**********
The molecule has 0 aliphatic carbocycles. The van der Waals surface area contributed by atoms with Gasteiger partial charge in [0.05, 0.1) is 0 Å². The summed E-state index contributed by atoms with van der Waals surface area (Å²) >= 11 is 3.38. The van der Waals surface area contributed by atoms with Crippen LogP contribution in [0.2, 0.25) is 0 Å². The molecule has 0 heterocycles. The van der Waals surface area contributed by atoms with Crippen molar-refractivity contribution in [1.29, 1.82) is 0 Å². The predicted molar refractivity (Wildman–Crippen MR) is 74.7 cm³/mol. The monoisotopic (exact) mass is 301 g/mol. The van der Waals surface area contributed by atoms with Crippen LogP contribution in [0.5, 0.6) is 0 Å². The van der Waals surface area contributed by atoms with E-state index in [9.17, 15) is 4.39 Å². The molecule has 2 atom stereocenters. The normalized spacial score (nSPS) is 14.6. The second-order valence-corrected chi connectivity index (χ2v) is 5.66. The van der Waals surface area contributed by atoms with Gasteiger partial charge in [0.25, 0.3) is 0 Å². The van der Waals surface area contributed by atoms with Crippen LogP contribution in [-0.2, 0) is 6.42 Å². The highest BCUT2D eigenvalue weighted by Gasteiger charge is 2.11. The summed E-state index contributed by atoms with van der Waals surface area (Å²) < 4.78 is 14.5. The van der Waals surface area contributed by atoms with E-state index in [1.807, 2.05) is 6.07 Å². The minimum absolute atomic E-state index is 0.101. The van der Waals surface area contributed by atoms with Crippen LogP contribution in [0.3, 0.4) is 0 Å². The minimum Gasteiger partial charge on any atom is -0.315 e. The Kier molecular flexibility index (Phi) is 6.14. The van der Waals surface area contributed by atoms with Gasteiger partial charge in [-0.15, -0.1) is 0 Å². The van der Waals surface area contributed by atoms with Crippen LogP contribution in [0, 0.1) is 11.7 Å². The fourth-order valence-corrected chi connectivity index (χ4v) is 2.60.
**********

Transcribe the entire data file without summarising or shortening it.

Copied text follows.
The molecule has 0 aliphatic carbocycles. The van der Waals surface area contributed by atoms with Gasteiger partial charge in [0.05, 0.1) is 0 Å². The summed E-state index contributed by atoms with van der Waals surface area (Å²) >= 11 is 3.38. The van der Waals surface area contributed by atoms with Crippen LogP contribution in [0.2, 0.25) is 0 Å². The molecule has 0 heterocycles. The van der Waals surface area contributed by atoms with Crippen molar-refractivity contribution in [1.29, 1.82) is 0 Å². The predicted molar refractivity (Wildman–Crippen MR) is 74.7 cm³/mol. The monoisotopic (exact) mass is 301 g/mol. The van der Waals surface area contributed by atoms with Crippen LogP contribution in [0.5, 0.6) is 0 Å². The van der Waals surface area contributed by atoms with E-state index in [9.17, 15) is 4.39 Å². The molecule has 2 atom stereocenters. The normalized spacial score (nSPS) is 14.6. The second-order valence-corrected chi connectivity index (χ2v) is 5.66. The van der Waals surface area contributed by atoms with Gasteiger partial charge in [0.25, 0.3) is 0 Å². The van der Waals surface area contributed by atoms with Crippen LogP contribution in [-0.2, 0) is 6.42 Å². The highest BCUT2D eigenvalue weighted by Gasteiger charge is 2.11. The summed E-state index contributed by atoms with van der Waals surface area (Å²) < 4.78 is 14.5. The van der Waals surface area contributed by atoms with E-state index in [1.807, 2.05) is 6.07 Å². The minimum absolute atomic E-state index is 0.101. The van der Waals surface area contributed by atoms with Crippen LogP contribution in [0.3, 0.4) is 0 Å². The minimum Gasteiger partial charge on any atom is -0.315 e. The Kier molecular flexibility index (Phi) is 6.14. The van der Waals surface area contributed by atoms with Gasteiger partial charge in [-0.15, -0.1) is 0 Å². The van der Waals surface area contributed by atoms with Crippen LogP contribution in [0, 0.1) is 11.7 Å². The fourth-order valence-corrected chi connectivity index (χ4v) is 2.60.